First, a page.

Saturday, January 19

not making music, but listening

White Painting by Robert Rauschenberg (Guggenheim Museum)

Christopher Coppola's JC Meditation 001

In the nature of the use of chance operations is the belief that all answers answer all questions.

-- John Cage I-VI

In 1952, David Tudor sat down in front of a piano for four minutes and thirty-three seconds and did nothing. The piece 4'33'' written by John Cage, is possibly the most famous and important piece in twentieth century avant-garde. 4'33'' was a distillation of years of working with found sound, noise, and alternative instruments. In one short piece, Cage broke from the history of classical composition and proposed that the primary act of musical performance was not making music, but listening. [more]

John Cage's 4'33" by David Tudor

another 4'33"

From a review of Evgeny Kissin: John Cage 4'33" (DVD): The Stokowski transcription is a first performance and therefore of great interest. It was his last work and only discovered well after his death in 1977. The orchestral size is the same as for his Bach transcriptions but with added tubas. Some may consider that this over-romanticises the purity of Cage's essentially classical conception but I enjoyed it immensely. With regard to the orchestra – who have to pass a large clock round every one of the players without making a sound in exactly 4’33" – this work brings as big a challenge to them as any of Ives’s more extreme utterances. The New York Philharmonic mostly manages it with aplomb (apart from one of the violas who almost dropped the clock) in what was apparently an encore after a stirring performance of Rachmaninov’s Third Piano Concerto. Serebrier (a protégé of Stokowski) presides with authority – he starts off with the clock and at the very end it finally reaches Kissin just before the crowd goes wild.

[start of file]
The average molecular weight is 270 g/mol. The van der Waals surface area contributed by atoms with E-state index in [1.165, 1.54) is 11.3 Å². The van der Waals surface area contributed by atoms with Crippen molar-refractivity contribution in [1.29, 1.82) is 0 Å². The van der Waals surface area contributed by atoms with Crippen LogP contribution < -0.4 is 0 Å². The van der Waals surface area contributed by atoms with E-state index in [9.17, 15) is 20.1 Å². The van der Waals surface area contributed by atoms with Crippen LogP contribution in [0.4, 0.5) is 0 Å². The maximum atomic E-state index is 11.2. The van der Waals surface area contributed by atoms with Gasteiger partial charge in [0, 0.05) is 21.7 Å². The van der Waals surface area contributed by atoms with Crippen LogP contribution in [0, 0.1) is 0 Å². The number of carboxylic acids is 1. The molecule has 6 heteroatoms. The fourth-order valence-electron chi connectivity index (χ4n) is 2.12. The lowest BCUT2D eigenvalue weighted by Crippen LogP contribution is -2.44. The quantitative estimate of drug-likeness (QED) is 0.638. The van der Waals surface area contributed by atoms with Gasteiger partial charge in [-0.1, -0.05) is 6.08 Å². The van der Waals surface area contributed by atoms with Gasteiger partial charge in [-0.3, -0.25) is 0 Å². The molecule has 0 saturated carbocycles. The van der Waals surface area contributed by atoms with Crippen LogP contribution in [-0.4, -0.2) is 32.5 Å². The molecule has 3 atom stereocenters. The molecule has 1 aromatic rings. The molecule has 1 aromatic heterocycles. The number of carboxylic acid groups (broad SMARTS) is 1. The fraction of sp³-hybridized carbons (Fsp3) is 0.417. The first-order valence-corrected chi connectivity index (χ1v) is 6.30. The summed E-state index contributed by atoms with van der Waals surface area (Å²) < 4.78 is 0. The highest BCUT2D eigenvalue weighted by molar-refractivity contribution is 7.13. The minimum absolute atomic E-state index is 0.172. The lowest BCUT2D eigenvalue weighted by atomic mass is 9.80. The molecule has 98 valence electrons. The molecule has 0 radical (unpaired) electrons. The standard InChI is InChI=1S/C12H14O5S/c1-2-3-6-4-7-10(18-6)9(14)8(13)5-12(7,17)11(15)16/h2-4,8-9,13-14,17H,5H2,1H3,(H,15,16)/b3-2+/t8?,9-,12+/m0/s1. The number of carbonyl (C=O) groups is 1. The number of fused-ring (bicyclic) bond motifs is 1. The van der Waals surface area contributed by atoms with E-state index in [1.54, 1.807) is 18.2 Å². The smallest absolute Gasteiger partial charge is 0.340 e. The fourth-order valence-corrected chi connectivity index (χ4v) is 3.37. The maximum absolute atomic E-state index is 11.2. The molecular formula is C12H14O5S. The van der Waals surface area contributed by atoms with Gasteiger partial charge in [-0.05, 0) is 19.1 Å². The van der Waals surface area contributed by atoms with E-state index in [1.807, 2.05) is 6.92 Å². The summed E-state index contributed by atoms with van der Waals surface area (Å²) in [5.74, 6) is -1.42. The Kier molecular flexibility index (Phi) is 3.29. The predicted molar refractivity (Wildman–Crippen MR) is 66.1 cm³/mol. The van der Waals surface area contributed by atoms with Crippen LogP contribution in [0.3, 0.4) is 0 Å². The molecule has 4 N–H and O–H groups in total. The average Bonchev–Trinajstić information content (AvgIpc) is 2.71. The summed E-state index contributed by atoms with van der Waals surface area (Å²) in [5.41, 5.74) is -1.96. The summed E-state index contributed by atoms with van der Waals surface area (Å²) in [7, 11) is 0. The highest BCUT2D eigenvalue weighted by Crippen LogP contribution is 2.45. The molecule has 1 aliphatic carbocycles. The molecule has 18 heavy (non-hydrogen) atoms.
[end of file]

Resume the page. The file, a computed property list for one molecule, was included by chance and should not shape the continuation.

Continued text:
Art may be practiced in one way or another, so that it reinforces the ego in its likes and dislikes, or so that it opens that mind to the world outside, and outside inside. Since the forties and through the study with D.T. Suzuki of the philosophy of Zen Buddhism, I've thought of music as a means of changing the mind. I saw art not as something that consisted of a communication from the artist to an audience but rather as an activity of sounds in which the artist found a way to let the sounds be themselves. And, in being themselves, to open the minds of people who made them or listened to them to other possibilities than they had previously considered.

-- John Cage, quoted by Larry J. Solomon here

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